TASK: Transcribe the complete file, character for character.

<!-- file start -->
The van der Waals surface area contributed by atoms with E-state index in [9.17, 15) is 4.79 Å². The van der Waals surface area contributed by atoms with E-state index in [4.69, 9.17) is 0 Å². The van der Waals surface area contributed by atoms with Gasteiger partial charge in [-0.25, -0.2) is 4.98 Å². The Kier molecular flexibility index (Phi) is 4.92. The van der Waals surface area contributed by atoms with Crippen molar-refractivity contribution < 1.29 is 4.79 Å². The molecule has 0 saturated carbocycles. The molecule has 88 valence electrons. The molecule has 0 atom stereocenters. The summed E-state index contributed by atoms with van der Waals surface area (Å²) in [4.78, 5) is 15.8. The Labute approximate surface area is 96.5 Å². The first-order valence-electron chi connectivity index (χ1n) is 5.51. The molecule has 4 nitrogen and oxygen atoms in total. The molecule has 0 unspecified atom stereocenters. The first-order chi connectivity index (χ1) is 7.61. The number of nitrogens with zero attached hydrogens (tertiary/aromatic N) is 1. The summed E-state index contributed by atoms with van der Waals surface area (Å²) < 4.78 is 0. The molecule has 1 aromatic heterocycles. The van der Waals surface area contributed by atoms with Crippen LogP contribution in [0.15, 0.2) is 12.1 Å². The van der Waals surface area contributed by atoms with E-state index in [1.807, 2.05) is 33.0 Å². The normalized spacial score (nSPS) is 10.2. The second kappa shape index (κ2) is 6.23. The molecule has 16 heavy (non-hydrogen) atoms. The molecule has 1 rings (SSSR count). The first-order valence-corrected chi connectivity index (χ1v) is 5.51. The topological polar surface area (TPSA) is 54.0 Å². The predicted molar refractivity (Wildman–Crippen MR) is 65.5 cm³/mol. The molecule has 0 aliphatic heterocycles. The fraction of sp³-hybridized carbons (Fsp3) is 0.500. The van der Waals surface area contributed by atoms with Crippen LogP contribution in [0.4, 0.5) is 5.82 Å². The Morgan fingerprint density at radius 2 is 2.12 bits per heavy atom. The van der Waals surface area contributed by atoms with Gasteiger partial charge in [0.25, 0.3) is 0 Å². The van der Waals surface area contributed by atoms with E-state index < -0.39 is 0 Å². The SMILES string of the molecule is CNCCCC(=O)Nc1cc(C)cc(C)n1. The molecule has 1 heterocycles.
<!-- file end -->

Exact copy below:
The van der Waals surface area contributed by atoms with E-state index in [9.17, 15) is 4.79 Å². The van der Waals surface area contributed by atoms with E-state index in [4.69, 9.17) is 0 Å². The van der Waals surface area contributed by atoms with Gasteiger partial charge in [-0.25, -0.2) is 4.98 Å². The Kier molecular flexibility index (Phi) is 4.92. The van der Waals surface area contributed by atoms with Crippen molar-refractivity contribution < 1.29 is 4.79 Å². The molecule has 0 saturated carbocycles. The molecule has 88 valence electrons. The molecule has 0 atom stereocenters. The summed E-state index contributed by atoms with van der Waals surface area (Å²) in [4.78, 5) is 15.8. The Labute approximate surface area is 96.5 Å². The first-order valence-electron chi connectivity index (χ1n) is 5.51. The molecule has 4 nitrogen and oxygen atoms in total. The molecule has 0 unspecified atom stereocenters. The first-order chi connectivity index (χ1) is 7.61. The number of nitrogens with zero attached hydrogens (tertiary/aromatic N) is 1. The summed E-state index contributed by atoms with van der Waals surface area (Å²) < 4.78 is 0. The molecule has 1 aromatic heterocycles. The van der Waals surface area contributed by atoms with Crippen LogP contribution in [0.15, 0.2) is 12.1 Å². The van der Waals surface area contributed by atoms with E-state index in [1.807, 2.05) is 33.0 Å². The normalized spacial score (nSPS) is 10.2. The second kappa shape index (κ2) is 6.23. The molecule has 16 heavy (non-hydrogen) atoms. The molecule has 1 rings (SSSR count). The first-order valence-corrected chi connectivity index (χ1v) is 5.51. The topological polar surface area (TPSA) is 54.0 Å². The predicted molar refractivity (Wildman–Crippen MR) is 65.5 cm³/mol. The molecule has 0 aliphatic heterocycles. The fraction of sp³-hybridized carbons (Fsp3) is 0.500. The van der Waals surface area contributed by atoms with Crippen LogP contribution in [0.4, 0.5) is 5.82 Å². The Morgan fingerprint density at radius 2 is 2.12 bits per heavy atom. The van der Waals surface area contributed by atoms with Gasteiger partial charge in [0.25, 0.3) is 0 Å². The van der Waals surface area contributed by atoms with E-state index < -0.39 is 0 Å². The SMILES string of the molecule is CNCCCC(=O)Nc1cc(C)cc(C)n1. The molecule has 1 heterocycles.